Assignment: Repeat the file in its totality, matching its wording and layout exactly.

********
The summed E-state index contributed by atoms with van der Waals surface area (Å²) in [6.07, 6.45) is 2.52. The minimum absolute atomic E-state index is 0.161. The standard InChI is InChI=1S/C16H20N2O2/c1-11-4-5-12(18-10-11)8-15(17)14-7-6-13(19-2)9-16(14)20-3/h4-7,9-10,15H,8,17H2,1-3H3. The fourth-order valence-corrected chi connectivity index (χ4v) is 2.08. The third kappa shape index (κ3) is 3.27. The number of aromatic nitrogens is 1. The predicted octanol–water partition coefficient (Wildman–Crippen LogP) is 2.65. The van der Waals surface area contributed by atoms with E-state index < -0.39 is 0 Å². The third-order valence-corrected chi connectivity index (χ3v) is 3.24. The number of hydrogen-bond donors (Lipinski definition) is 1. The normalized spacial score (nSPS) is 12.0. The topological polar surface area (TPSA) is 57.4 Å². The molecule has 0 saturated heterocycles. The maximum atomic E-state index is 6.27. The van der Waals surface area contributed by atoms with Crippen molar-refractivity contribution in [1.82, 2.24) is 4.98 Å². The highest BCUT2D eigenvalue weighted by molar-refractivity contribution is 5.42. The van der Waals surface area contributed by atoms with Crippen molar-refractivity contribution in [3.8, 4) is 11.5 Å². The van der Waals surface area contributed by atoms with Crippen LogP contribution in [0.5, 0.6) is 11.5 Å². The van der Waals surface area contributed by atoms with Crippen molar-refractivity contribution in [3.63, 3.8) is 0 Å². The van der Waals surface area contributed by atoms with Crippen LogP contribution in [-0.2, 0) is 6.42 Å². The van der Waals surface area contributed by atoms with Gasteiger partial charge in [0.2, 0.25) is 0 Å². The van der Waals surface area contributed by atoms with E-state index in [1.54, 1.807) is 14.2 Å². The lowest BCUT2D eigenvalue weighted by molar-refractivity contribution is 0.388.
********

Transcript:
The summed E-state index contributed by atoms with van der Waals surface area (Å²) in [6.07, 6.45) is 2.52. The minimum absolute atomic E-state index is 0.161. The standard InChI is InChI=1S/C16H20N2O2/c1-11-4-5-12(18-10-11)8-15(17)14-7-6-13(19-2)9-16(14)20-3/h4-7,9-10,15H,8,17H2,1-3H3. The fourth-order valence-corrected chi connectivity index (χ4v) is 2.08. The third kappa shape index (κ3) is 3.27. The number of aromatic nitrogens is 1. The predicted octanol–water partition coefficient (Wildman–Crippen LogP) is 2.65. The van der Waals surface area contributed by atoms with E-state index < -0.39 is 0 Å². The third-order valence-corrected chi connectivity index (χ3v) is 3.24. The number of hydrogen-bond donors (Lipinski definition) is 1. The normalized spacial score (nSPS) is 12.0. The topological polar surface area (TPSA) is 57.4 Å². The molecule has 0 saturated heterocycles. The maximum atomic E-state index is 6.27. The van der Waals surface area contributed by atoms with Crippen molar-refractivity contribution in [1.82, 2.24) is 4.98 Å². The highest BCUT2D eigenvalue weighted by molar-refractivity contribution is 5.42. The van der Waals surface area contributed by atoms with Crippen molar-refractivity contribution in [3.8, 4) is 11.5 Å². The van der Waals surface area contributed by atoms with Crippen LogP contribution in [0.5, 0.6) is 11.5 Å². The van der Waals surface area contributed by atoms with Crippen molar-refractivity contribution in [3.63, 3.8) is 0 Å². The van der Waals surface area contributed by atoms with Crippen LogP contribution in [-0.2, 0) is 6.42 Å². The van der Waals surface area contributed by atoms with Gasteiger partial charge in [0.2, 0.25) is 0 Å². The van der Waals surface area contributed by atoms with E-state index in [1.54, 1.807) is 14.2 Å². The lowest BCUT2D eigenvalue weighted by molar-refractivity contribution is 0.388.